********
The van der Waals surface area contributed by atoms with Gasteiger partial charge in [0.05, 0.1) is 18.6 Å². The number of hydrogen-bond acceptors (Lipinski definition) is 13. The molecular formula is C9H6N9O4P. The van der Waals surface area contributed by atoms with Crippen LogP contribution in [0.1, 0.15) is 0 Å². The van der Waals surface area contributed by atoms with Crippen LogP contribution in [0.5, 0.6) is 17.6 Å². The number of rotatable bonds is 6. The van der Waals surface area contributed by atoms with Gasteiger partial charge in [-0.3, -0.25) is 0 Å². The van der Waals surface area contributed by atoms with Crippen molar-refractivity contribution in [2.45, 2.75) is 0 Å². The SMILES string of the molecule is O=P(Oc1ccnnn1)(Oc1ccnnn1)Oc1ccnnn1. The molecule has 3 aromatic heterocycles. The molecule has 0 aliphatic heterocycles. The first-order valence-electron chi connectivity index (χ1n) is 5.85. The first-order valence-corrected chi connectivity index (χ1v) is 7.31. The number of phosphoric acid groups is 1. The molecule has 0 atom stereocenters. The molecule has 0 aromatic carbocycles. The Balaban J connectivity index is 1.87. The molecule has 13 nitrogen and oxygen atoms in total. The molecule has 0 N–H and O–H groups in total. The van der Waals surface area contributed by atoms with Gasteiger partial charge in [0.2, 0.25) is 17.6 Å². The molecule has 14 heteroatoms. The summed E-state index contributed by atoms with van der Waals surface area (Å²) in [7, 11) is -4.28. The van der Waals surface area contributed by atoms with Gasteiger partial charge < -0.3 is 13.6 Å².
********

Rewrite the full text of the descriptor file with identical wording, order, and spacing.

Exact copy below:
The van der Waals surface area contributed by atoms with Gasteiger partial charge in [0.05, 0.1) is 18.6 Å². The number of hydrogen-bond acceptors (Lipinski definition) is 13. The molecular formula is C9H6N9O4P. The van der Waals surface area contributed by atoms with Crippen LogP contribution in [0.1, 0.15) is 0 Å². The van der Waals surface area contributed by atoms with Crippen LogP contribution in [0.5, 0.6) is 17.6 Å². The number of rotatable bonds is 6. The van der Waals surface area contributed by atoms with Gasteiger partial charge in [-0.3, -0.25) is 0 Å². The van der Waals surface area contributed by atoms with Crippen molar-refractivity contribution in [2.45, 2.75) is 0 Å². The SMILES string of the molecule is O=P(Oc1ccnnn1)(Oc1ccnnn1)Oc1ccnnn1. The molecule has 3 aromatic heterocycles. The molecule has 0 aliphatic heterocycles. The first-order valence-electron chi connectivity index (χ1n) is 5.85. The first-order valence-corrected chi connectivity index (χ1v) is 7.31. The number of phosphoric acid groups is 1. The molecule has 0 atom stereocenters. The molecule has 0 aromatic carbocycles. The Balaban J connectivity index is 1.87. The molecule has 13 nitrogen and oxygen atoms in total. The molecule has 0 N–H and O–H groups in total. The van der Waals surface area contributed by atoms with Gasteiger partial charge in [0.2, 0.25) is 17.6 Å². The molecule has 14 heteroatoms. The summed E-state index contributed by atoms with van der Waals surface area (Å²) in [7, 11) is -4.28. The van der Waals surface area contributed by atoms with Gasteiger partial charge < -0.3 is 13.6 Å².